One or more specific capture elements can hence be attached to a biosensor surface by physical adsorption (i.e., without the use of chemical linkers), by chemical binding (i.e., with the use of chemical linkers) or by electrostatic/coulombic interaction. Chemical binding can generate stronger attachment of specific capture elements on a biosensor surface and provide defined orientation and conformation of the surface-bound molecules. For instance, some types of chemical binding include, for example, amine activation, aldehyde activation, and nickel activation. These surfaces can be used to attach several different types of chemical linkers to a biosensor surface. While an amine surface can be used to attach several types of linker molecules, an aldehyde surface can be used to bind proteins directly, without an additional linker. A nickel surface can be used to bind molecules that have an incorporated histidine (“his”) tag. Detection of “his-tagged” molecules with a nickel-activated surface is well known in the art (Whitesides, Anal. Chem. 68, 490 (1996)).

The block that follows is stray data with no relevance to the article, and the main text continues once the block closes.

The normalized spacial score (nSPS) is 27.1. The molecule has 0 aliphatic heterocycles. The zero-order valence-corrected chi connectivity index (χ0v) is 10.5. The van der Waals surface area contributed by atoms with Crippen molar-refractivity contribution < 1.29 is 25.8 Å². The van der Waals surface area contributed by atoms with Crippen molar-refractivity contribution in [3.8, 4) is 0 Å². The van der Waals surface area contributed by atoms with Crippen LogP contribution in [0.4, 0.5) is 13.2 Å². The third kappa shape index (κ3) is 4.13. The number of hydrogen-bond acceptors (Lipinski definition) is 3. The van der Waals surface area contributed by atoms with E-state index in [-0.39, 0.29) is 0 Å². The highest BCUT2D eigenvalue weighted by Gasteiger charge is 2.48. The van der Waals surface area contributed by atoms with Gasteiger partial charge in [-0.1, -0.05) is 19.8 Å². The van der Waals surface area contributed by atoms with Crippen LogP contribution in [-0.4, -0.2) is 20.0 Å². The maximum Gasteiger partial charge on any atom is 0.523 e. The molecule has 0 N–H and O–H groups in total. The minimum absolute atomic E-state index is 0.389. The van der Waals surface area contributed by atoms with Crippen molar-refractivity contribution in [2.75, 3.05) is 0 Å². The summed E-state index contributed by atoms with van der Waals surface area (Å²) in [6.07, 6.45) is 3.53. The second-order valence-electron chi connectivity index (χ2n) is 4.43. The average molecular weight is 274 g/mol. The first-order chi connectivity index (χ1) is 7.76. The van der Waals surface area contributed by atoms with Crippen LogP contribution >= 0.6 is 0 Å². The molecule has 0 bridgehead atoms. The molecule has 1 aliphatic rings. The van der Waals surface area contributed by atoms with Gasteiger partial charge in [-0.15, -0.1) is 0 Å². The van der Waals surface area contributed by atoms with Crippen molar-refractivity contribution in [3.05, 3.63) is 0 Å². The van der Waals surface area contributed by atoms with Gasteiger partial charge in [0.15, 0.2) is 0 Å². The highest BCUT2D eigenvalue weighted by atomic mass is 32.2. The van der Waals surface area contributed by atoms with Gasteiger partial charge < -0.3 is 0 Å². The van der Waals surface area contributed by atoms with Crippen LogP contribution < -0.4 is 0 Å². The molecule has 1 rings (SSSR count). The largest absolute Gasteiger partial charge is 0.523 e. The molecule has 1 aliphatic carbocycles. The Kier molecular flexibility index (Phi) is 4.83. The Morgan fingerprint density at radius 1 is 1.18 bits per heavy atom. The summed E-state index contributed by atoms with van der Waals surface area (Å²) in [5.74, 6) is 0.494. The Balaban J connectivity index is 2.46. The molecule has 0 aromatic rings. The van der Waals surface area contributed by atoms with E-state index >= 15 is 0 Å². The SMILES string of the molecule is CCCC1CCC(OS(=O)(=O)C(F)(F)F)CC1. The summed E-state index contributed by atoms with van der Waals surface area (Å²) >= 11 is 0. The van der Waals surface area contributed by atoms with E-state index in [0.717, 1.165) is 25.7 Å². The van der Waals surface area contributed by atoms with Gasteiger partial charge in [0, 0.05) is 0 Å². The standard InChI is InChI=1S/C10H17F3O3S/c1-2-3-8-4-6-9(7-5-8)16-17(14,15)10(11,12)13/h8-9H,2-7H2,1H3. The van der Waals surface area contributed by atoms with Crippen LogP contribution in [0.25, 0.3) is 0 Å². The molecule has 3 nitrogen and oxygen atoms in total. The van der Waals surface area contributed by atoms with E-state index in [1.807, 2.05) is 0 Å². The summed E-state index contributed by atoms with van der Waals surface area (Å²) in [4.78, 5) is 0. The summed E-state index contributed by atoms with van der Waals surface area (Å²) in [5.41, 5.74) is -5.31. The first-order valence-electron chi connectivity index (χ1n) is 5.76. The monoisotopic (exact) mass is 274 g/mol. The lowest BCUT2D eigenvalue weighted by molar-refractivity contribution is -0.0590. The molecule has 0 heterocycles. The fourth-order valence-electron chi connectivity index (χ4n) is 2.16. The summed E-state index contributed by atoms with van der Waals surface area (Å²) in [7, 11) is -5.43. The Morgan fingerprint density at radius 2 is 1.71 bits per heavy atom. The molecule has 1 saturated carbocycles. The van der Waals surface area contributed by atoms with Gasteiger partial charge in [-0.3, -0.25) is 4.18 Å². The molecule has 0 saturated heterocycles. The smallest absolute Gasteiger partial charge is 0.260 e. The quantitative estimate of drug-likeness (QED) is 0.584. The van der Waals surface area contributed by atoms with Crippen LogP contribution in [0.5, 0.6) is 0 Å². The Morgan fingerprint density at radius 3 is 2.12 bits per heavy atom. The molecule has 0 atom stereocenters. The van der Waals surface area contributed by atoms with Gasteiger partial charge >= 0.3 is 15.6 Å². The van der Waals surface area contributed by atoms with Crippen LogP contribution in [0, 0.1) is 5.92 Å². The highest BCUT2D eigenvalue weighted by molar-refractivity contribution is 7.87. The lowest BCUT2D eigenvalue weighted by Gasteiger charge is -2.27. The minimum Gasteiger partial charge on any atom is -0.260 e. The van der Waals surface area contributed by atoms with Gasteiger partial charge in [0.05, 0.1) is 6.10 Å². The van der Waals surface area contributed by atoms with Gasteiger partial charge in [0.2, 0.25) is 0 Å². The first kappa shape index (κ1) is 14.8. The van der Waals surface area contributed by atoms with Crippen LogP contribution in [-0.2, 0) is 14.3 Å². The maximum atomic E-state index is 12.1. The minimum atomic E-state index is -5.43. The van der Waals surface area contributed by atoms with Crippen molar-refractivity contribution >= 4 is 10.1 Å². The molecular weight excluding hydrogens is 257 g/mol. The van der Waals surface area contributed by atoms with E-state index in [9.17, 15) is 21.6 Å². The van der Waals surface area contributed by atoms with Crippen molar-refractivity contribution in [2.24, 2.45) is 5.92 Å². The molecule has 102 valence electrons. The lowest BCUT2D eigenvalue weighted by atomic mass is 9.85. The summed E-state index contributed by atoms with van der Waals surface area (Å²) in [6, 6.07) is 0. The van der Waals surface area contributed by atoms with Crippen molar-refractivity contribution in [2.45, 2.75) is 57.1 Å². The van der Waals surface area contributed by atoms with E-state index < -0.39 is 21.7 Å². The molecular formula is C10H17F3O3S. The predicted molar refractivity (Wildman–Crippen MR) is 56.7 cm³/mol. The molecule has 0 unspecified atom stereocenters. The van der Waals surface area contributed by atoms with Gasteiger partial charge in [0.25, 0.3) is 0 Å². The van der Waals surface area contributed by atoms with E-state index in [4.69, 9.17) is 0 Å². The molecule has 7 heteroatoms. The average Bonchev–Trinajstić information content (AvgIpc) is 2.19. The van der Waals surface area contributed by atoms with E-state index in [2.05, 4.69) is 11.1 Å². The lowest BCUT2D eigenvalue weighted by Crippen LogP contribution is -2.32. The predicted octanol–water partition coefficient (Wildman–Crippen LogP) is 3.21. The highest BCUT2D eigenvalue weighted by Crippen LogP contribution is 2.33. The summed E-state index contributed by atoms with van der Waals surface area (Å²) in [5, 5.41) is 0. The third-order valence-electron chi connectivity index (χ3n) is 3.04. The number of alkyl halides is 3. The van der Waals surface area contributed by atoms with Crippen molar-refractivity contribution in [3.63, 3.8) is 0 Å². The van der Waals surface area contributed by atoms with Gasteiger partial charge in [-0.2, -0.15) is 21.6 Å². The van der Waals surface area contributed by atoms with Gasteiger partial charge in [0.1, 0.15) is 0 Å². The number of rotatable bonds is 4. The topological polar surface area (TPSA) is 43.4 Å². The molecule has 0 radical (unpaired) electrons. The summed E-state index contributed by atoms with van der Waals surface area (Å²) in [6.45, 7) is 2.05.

Immobilisation of specific capture elements to plastic, epoxy, or high refractive index material can be performed essentially as described for immobilisation to glass. However, the acid wash step can be eliminated where such a treatment would damage the material to which the specific capture elements are immobilized.